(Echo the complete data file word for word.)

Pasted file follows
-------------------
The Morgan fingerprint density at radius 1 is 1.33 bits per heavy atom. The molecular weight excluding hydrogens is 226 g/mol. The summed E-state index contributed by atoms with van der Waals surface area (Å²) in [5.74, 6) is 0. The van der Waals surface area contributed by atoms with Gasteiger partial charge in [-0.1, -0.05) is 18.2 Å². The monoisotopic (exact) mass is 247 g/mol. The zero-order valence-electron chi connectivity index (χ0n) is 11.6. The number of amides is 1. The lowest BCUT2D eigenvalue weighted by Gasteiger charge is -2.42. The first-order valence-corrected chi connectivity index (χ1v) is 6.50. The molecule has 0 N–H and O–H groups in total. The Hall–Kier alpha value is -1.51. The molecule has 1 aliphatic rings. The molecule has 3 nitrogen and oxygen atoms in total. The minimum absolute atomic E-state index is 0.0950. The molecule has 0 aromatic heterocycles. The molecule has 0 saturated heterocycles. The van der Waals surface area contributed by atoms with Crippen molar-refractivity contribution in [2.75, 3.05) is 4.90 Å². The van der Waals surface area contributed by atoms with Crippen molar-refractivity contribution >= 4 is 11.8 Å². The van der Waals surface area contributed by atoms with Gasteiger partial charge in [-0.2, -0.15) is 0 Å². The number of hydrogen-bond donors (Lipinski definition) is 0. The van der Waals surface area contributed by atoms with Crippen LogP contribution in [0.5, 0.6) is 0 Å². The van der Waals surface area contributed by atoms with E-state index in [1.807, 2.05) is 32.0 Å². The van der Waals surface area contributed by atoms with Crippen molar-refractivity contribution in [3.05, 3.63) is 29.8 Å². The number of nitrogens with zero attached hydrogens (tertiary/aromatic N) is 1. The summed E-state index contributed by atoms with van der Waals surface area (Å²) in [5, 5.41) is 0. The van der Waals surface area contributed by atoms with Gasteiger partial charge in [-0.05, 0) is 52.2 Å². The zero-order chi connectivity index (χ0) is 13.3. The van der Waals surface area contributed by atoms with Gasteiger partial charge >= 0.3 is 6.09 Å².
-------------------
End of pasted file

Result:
The Morgan fingerprint density at radius 1 is 1.33 bits per heavy atom. The molecular weight excluding hydrogens is 226 g/mol. The summed E-state index contributed by atoms with van der Waals surface area (Å²) in [5.74, 6) is 0. The van der Waals surface area contributed by atoms with Gasteiger partial charge in [-0.1, -0.05) is 18.2 Å². The monoisotopic (exact) mass is 247 g/mol. The zero-order valence-electron chi connectivity index (χ0n) is 11.6. The number of amides is 1. The lowest BCUT2D eigenvalue weighted by Gasteiger charge is -2.42. The first-order valence-corrected chi connectivity index (χ1v) is 6.50. The molecule has 0 N–H and O–H groups in total. The Hall–Kier alpha value is -1.51. The molecule has 1 aliphatic rings. The molecule has 3 nitrogen and oxygen atoms in total. The minimum absolute atomic E-state index is 0.0950. The molecule has 0 aromatic heterocycles. The molecule has 0 saturated heterocycles. The van der Waals surface area contributed by atoms with Crippen molar-refractivity contribution in [2.75, 3.05) is 4.90 Å². The van der Waals surface area contributed by atoms with Crippen molar-refractivity contribution >= 4 is 11.8 Å². The van der Waals surface area contributed by atoms with Gasteiger partial charge in [-0.2, -0.15) is 0 Å². The number of hydrogen-bond donors (Lipinski definition) is 0. The van der Waals surface area contributed by atoms with Crippen LogP contribution in [0.5, 0.6) is 0 Å². The van der Waals surface area contributed by atoms with E-state index in [1.807, 2.05) is 32.0 Å². The van der Waals surface area contributed by atoms with Crippen molar-refractivity contribution in [3.05, 3.63) is 29.8 Å². The number of nitrogens with zero attached hydrogens (tertiary/aromatic N) is 1. The summed E-state index contributed by atoms with van der Waals surface area (Å²) in [5, 5.41) is 0. The van der Waals surface area contributed by atoms with Gasteiger partial charge in [-0.05, 0) is 52.2 Å². The zero-order chi connectivity index (χ0) is 13.3. The van der Waals surface area contributed by atoms with Gasteiger partial charge >= 0.3 is 6.09 Å².